Its key rival, the X3 xDrive30e, runs a turbocharged 2.0-litre four-cylinder petrol engine and an electric motor for a combined output of 248bhp and 310lb ft. Its 12.0kWh battery provides a claimed electric-only range of up to 31 miles, giving it an official consumption figure of 117.7mph and average CO2 emissions of 56g/km. READ MORE

Mercedes-Benz GLE 2019 review

Mercedes-Benz GLE 300d 2019 review

Mercedes-Benz E300de Estate 2019 long-term review

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Comments
10

9 September 2019

So for 60 miles you'll be lugging a big diesel engine, clutch, autobox, exhaust, 50 litres of fuel etc for no purpose at all.

Then occasionally when you've gone over 60 miles you'll be lugging around a 300kg(?) battery, electric motor etc.

And just think in 10 years time the private buyer may have recovered the initial expense (if it doesn't go wrong). Then you can start saving for another battery to last the next 10 years etc...  

9 September 2019

We got a big high 2 tonne vehicle with no real aerodynamics just a big top heavy truck trying to be fuel efficient and using all manor of crap in order to acheive something or the other. Pathetic concept in my opinion.

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9 September 2019

I feel like I'm the only one here who likes the concept of a hybrid diesel...! I get XXXX's point that you are lugging around two powertrain's worth... but It just seems to make sense to me to have around-town electric and long distance diesel abilities in one vehicle because that would currently ideally suit my particular vehicle usage. It's also seems a sensible stepping stone for those to get into the electric thing who haven't got a facility to charge them up at home or at work.Or am I missing the point?

9 September 2019
MisterMR44 wrote:

I feel like I'm the only one here who likes the concept of a hybrid diesel...! I get XXXX's point that you are lugging around two powertrain's worth... but It just seems to make sense to me to have around-town electric and long distance diesel abilities in one vehicle because that would currently ideally suit my particular vehicle usage. It's also seems a sensible stepping stone for those to get into the electric thing who haven't got a facility to charge them up at home or at work.Or am I missing the point?

No, youre not missing the point, if we re going to have hybrids then (Euro 6d compliant) diesel is the only sensible way to go and you can see from the figures its TWICE as good on fuel as the petrol hybrid and emits getting on for half the amount of CO2. And hybrids are the way to go until there are enough electric vehicles on sale and enough charging points around for us to go fully electric. AS ever its XXXX whos missing the point.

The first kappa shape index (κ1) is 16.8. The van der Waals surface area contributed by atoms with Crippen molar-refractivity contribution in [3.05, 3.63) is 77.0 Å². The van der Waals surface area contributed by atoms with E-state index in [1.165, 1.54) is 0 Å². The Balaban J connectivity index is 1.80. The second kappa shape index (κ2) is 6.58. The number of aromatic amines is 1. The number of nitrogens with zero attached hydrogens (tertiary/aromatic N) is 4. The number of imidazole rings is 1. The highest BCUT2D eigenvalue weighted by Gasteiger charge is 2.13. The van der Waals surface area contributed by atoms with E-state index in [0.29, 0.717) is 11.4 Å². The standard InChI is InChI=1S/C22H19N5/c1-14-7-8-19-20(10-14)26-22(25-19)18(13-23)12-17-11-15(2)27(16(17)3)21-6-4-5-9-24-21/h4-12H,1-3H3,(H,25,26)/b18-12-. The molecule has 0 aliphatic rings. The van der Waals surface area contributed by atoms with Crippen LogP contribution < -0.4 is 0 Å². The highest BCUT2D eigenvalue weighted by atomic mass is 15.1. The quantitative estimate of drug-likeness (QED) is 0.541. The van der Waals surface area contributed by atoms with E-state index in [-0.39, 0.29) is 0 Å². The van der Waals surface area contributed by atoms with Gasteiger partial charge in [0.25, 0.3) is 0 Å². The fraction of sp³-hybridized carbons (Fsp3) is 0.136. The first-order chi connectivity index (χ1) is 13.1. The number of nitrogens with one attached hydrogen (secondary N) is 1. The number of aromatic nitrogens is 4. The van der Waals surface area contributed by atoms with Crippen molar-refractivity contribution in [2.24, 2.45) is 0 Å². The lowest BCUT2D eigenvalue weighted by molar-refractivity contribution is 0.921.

29 January 2020
typos1 wrote:

MisterMR44 wrote:

I feel like I'm the only one here who likes the concept of a hybrid diesel...! I get XXXX's point that you are lugging around two powertrain's worth... but It just seems to make sense to me to have around-town electric and long distance diesel abilities in one vehicle because that would currently ideally suit my particular vehicle usage. It's also seems a sensible stepping stone for those to get into the electric thing who haven't got a facility to charge them up at home or at work.Or am I missing the point?

No, youre not missing the point, if we re going to have hybrids then (Euro 6d compliant) diesel is the only sensible way to go and you can see from the figures its TWICE as good on fuel as the petrol hybrid and emits getting on for half the amount of CO2. And hybrids are the way to go until there are enough electric vehicles on sale and enough charging points around for us to go fully electric. AS ever its XXXX whos missing the point.

Do you lose sleep over me? As ever Jog on Diesel boy!

9 September 2019

I,m on the side of does this really make sense as car to purchase , I think not, What does all its weight its carrying around really equal, so much pollution is produced to make this bus it,s  carbon footprint  is so high , clever vehicle I think not

29 January 2020

Dealerships need PHEVs

PHEVs are the best way of continuing to provide a profit stream to dealerships whilst adjusting to the inevitable changes that full EVs will cause. At the present time many dealerships are not trained to deal with electric cars but by having PHEVs they will have a chance to gain the knowledge and experience required to support the EVs that are coming. 

30 January 2020

Six air vents, why six?, why not just double width instead?, it would look better I think.